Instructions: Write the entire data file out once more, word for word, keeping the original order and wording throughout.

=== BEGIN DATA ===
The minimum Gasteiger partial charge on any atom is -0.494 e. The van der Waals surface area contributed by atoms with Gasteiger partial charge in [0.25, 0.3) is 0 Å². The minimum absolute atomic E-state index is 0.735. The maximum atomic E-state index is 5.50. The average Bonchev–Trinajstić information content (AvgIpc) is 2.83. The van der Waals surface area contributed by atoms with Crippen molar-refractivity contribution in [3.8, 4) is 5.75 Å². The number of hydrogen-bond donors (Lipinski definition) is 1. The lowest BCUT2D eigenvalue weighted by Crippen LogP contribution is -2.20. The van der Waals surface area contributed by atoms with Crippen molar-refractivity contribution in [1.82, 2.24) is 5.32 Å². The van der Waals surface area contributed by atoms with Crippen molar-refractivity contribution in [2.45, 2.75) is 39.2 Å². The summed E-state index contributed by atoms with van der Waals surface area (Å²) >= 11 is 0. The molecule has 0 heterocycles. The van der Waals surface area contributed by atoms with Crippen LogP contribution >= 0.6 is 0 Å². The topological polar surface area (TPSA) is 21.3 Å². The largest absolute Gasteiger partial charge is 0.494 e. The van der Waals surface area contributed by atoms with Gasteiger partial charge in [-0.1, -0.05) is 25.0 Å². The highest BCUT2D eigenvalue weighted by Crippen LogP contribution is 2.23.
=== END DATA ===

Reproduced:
The minimum Gasteiger partial charge on any atom is -0.494 e. The van der Waals surface area contributed by atoms with Gasteiger partial charge in [0.25, 0.3) is 0 Å². The minimum absolute atomic E-state index is 0.735. The maximum atomic E-state index is 5.50. The average Bonchev–Trinajstić information content (AvgIpc) is 2.83. The van der Waals surface area contributed by atoms with Crippen molar-refractivity contribution in [3.8, 4) is 5.75 Å². The number of hydrogen-bond donors (Lipinski definition) is 1. The lowest BCUT2D eigenvalue weighted by Crippen LogP contribution is -2.20. The van der Waals surface area contributed by atoms with Crippen molar-refractivity contribution in [1.82, 2.24) is 5.32 Å². The van der Waals surface area contributed by atoms with Crippen molar-refractivity contribution in [2.45, 2.75) is 39.2 Å². The summed E-state index contributed by atoms with van der Waals surface area (Å²) >= 11 is 0. The molecule has 0 heterocycles. The van der Waals surface area contributed by atoms with Crippen LogP contribution >= 0.6 is 0 Å². The topological polar surface area (TPSA) is 21.3 Å². The largest absolute Gasteiger partial charge is 0.494 e. The van der Waals surface area contributed by atoms with Gasteiger partial charge in [-0.1, -0.05) is 25.0 Å². The highest BCUT2D eigenvalue weighted by Crippen LogP contribution is 2.23.